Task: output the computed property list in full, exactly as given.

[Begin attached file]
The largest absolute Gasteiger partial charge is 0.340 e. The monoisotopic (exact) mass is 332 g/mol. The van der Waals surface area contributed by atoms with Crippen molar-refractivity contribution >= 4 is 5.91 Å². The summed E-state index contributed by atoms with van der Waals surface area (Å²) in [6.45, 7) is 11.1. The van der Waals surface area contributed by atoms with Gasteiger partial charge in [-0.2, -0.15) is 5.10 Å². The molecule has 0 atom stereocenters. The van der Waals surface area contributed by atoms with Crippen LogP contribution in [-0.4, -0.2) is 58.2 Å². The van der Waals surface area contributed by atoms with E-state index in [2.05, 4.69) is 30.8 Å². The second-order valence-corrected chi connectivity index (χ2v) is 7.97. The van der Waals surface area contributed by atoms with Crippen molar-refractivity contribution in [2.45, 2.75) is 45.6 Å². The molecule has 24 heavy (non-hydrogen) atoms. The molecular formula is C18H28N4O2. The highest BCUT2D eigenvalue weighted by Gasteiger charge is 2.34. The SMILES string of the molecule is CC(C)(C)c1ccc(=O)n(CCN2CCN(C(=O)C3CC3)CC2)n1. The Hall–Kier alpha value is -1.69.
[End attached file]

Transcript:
The largest absolute Gasteiger partial charge is 0.340 e. The monoisotopic (exact) mass is 332 g/mol. The van der Waals surface area contributed by atoms with Crippen molar-refractivity contribution >= 4 is 5.91 Å². The summed E-state index contributed by atoms with van der Waals surface area (Å²) in [6.45, 7) is 11.1. The van der Waals surface area contributed by atoms with Gasteiger partial charge in [-0.2, -0.15) is 5.10 Å². The molecule has 0 atom stereocenters. The van der Waals surface area contributed by atoms with Crippen LogP contribution in [-0.4, -0.2) is 58.2 Å². The van der Waals surface area contributed by atoms with E-state index in [2.05, 4.69) is 30.8 Å². The second-order valence-corrected chi connectivity index (χ2v) is 7.97. The van der Waals surface area contributed by atoms with Crippen molar-refractivity contribution in [2.45, 2.75) is 45.6 Å². The molecule has 24 heavy (non-hydrogen) atoms. The molecular formula is C18H28N4O2. The highest BCUT2D eigenvalue weighted by Gasteiger charge is 2.34. The SMILES string of the molecule is CC(C)(C)c1ccc(=O)n(CCN2CCN(C(=O)C3CC3)CC2)n1. The Hall–Kier alpha value is -1.69.